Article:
A little-known fact, during this summer of much-ballyhooed heat complaints, is that Texas has had a pretty easy time of it. Not one triple-digit day until August — which is remarkable for Austin’s usual Death Valley summers. We all kept quiet about it, aside from a little tasteless snickering among ourselves about how New Yorkers and Washingtonians are big bawling babies about the heat and why don’t they get a grip? Summer, after all, is supposed to be intolerable; Henry James’ famous remark about how two of the most beautiful words in the English language are summer afternoon make it clear he never visited Texas.
Be that as it may, August has arrived with triple-digit temps and I’ll shamelessly glom onto this fact as an excuse for writing a list of unrelated observations. Otherwise, you know, if I try to think too hard, I might get heatstroke. So:
1) I think baseball is one of the most boring sports on earth, with the possible exception of golf. However, the story of the umpire’s botched call, which robbed a Detroit Tigers pitcher of a perfect no-hitter, was amazing. The umpire cried and apologized to the pitcher. The pitcher graciously accepted his apology, saying everyone makes mistakes. They shook hands at the next game.
I loved this so much I almost wept. Who cares about a perfect game? The larger story of taking responsibility, apologizing, forgiveness and — oh, yes! — redemption was a far rarer event. If any sport regularly featured heartwarming stories like this, I’d start showing up to games more often.
2) You know the brouhaha about France’s discussions about forbidding Muslim women from wearing the veil in public? I am of two minds about this.
Initially, I think, yeah, go for it. Who wants to see women cloaked in medieval garb that’s been forced on them? And, shouldn’t immigrants adopt the most important values of the culture they find themselves in?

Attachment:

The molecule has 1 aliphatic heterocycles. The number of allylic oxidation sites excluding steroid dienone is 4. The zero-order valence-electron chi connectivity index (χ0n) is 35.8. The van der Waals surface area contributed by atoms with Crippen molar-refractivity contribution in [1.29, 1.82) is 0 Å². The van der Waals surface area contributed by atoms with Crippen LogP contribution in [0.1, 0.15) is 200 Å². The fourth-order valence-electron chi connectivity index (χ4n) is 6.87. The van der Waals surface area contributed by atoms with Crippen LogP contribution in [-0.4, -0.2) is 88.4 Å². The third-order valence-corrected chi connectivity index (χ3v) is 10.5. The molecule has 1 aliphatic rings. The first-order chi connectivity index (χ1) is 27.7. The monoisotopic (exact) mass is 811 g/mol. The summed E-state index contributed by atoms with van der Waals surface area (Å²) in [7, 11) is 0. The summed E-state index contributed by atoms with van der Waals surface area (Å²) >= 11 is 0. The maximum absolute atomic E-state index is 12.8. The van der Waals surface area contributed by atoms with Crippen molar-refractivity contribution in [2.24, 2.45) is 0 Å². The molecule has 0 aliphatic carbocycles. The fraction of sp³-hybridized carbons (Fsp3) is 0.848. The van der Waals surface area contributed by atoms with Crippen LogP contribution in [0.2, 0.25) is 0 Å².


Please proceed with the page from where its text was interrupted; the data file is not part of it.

But then, but then … it occurs to me that this is simply another case of men (albeit concerned, allegedly liberal Frenchmen) telling women they know what’s best for them and dictating what they should wear. What about women who truly want to wear the veil?
Then, I lie down and take a nap. Sometimes, this multiculturalism business is too much for me.
3) In recent weeks, I have realized my shameless overshopping behavior during our last weeks in New York was the result of my deepseated fears of deterioration and death. This is a great relief to me: Having an existential crisis is always preferable to having to brand yourself as a shallow, materialistic twit.
4) I’ve pretty much decided that half the world’s problems result from a failure to apologize (see #1, above). The other half is attributable to people who fail to take the high road and quit. See: John McCain, Maxine Waters, Charles Rangel, Arlen Specter. They say it’s about abstract principles, not their own petty concerns. Believe me, that’s never the case. It’s always personal and petty, and they always come before principle, just as they do in the alphabet.
5) As I have frequently mentioned, my personality is seriously lacking in all kinds of ways. For example, I can’t cook, I can’t carry a tune, I give crappy birthday presents if I miraculously remember it’s your birthday, and that high road I mentioned earlier isn’t always the route I take.
However, I do have to give myself credit for something. In the past seven days, two old friends have thanked me for referring them to therapy, in the first case, and hospice, in the second. I say this so you will know what to expect from me, instead of a homemade birthday cake. I’m sure you’d rather have the cake, but it’s simply not in my repertoire. Even shallow, materialistic shopaholics are capable of depth sometimes.
(Copyright 2010 by Ruth Pennebaker)
Read one of my all-time favorite posts about found! a teachable moment for men about women